Mescaline is a naturally-occurring classical psychedelic substance of the phenethylamine class. It occurs naturally in the peyote cactus (Lophophora williamsii), San Pedro cactus (Echinopsis pachanoi), Peruvian Torch cactus (Echinopsis peruviana), as well as the Cactaceae plant and the Fabaceae bean families. It is one of the oldest known hallucinogens and the parent compound of the psychedelic phenethylamines, one of the two major subclasses of psychedelic compounds (along with tryptamines).

Peyote, San Pedro, Cactus, Buttons, 3,4,5-Trimethoxyphenethylamine

Subjective effects include open and closed-eye visuals, time distortion, enhanced introspection, conceptual thinking, euphoria, and ego loss. Mescaline is generally considered to be one of the most gentle, insightful, and euphoric psychedelics. It is known for placing greater emphasis on bodily and tactile sensations (sometimes compared to MDMA) than psychedelic tryptamines, like psilocybin or DMT, which tend to have a more frenetic headspace and dynamic visual geometry.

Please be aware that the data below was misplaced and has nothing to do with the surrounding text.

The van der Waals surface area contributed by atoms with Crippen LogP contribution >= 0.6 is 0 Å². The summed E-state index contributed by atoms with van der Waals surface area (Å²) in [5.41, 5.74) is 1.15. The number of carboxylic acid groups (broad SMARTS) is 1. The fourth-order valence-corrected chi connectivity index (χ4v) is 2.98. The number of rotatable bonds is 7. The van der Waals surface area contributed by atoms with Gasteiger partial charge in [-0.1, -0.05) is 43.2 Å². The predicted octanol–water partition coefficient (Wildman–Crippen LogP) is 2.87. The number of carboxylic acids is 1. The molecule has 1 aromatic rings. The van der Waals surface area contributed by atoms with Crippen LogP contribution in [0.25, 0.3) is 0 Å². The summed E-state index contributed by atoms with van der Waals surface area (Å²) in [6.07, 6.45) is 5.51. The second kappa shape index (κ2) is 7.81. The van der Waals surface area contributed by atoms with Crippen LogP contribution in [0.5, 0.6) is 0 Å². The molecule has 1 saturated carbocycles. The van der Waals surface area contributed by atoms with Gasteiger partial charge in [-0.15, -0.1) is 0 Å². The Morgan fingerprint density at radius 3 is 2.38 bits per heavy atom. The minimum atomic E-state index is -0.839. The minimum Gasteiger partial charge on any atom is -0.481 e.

The ritual use of the Peyote cactus has occurred for at least 5700 years by Native Americans in Mexico. Other mescaline-containing cacti, such as the San Pedro, have a long history of use in the South American continent, from Peru to Ecuador. Mescaline was first isolated and identified in 1897 by the German chemist Arthur Heffter, and first synthesized in 1919 by Ernst Späth. It was one of the first psychedelics to be experimented with by Western intellectuals like Aldous Huxley, who famously described its effects in the 1954 essay “The Doors of Perception.” Mescaline is an important part of American chemist Alexander Shulgin’s work, who used it as a starting point for synthesizing dozens of novel psychedelic compounds that are documented in his 1991 book, PiHKAL.